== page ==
The ANC Youth League Is Dead. Can It Ever Revive?

Collen Maine, and Julius Malema

Recent events at Luthuli House, the headquarters of the African National Congress (ANC), have highlighted that the ANC Youth League remains completely lost and rudderless. This is not only a severe indictment against the league’s leadership after Julius Malema, but may point to the reason why youth continue to enjoy such muted influence in the ruling party.

Last week, a small group of ANC Youth League members, reportedly from KwaZulu-Natal, the Eastern Cape and Limpopo, campaigned outside Luthuli House, calling for the mother body to disband the league’s leadership structure, and for a new conference to be called. This is no small thing, and goes back to the manner in which the ANC expelled the former ANCYL president Julius Malema and his cohort in 2012.

The complaints of this faction are pretty straightforward: the national executive of the ANCYL has failed to bring the league to conference, as it is mandated to. They also say that they are far beyond the 35-year age limit imposed within the league. They are therefore calling on the ANC to take over the administration of the body, and run a national conference so new leadership may be elected.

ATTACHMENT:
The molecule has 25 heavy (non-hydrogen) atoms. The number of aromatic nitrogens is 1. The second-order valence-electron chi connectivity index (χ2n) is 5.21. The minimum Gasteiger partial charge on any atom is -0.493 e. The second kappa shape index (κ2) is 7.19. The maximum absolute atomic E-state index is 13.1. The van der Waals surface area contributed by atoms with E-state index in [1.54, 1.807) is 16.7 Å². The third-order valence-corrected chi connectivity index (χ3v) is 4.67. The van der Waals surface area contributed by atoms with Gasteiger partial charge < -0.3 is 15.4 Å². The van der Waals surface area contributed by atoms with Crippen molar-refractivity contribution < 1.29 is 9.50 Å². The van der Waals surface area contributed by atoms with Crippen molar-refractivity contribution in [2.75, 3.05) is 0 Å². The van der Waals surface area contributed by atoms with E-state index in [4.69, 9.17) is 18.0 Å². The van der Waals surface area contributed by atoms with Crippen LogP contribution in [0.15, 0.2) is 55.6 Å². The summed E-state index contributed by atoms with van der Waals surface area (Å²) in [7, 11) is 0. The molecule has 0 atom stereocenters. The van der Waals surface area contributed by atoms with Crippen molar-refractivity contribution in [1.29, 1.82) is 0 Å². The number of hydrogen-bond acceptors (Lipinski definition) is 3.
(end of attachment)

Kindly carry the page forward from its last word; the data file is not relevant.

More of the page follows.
Of course, it goes without saying that the Youth League should not be in a position where the sitting NEC has long since overstayed its mandated period. In an interview with the Mail & Guardian, one of the protesting cabal leaders Ntuthuko Makhombothi outlined the extent of the leadership’s administration. It is apparently unable to even call its own meetings, let alone run the league. The organisation has also been struggling to settle debts, some of which date back to court cases lost by the Malema leadership before he was expelled. (Sadly for the protesters, the ANC secretary-general Ace Magashule said that the mother body would not be disbanding the current ANCYL leadership…)

What the leadership of the league seem to have done is to angle for good positions for themselves in the incoming government: the president Collen Maine and deputy president Desmond Moela are now members of parliament, and the secretary-general Njabulo Nzuza is now deputy minister of home affairs in Cyril Ramaphosa’s cabinet. At a real crisis point in the organisation, the leadership is instead distracted with public service.

To add to this stew: it would seem that the league’s leadership can’t agree to a view that the national conference is in September.

The frustrations of the factions that want the Maine leadership out is completely understandable. It must be galling to see the leadership that collapsed a once-vibrant organisation rewarded with plush government jobs. The conference cannot come soon enough – but ironically, thanks to the way that Malema was expelled, in which an ANC-appointed task team ran the league for a while, the ruling party needs to be careful so as not to undermine the new ANCYL leadership by appearing to compromise its independence.

A compromised Youth League cannot turn the party’s losses amongst the youth into wins anytime soon. The ANC can’t interfere, and further compromise the league in coming years. So the disgruntled have to wait for this current, questionable leadership to do its duty and organise a conference.

In the meantime, the Economic Freedom Fighters are streaking ahead…

Featured image via Wikimedia Commons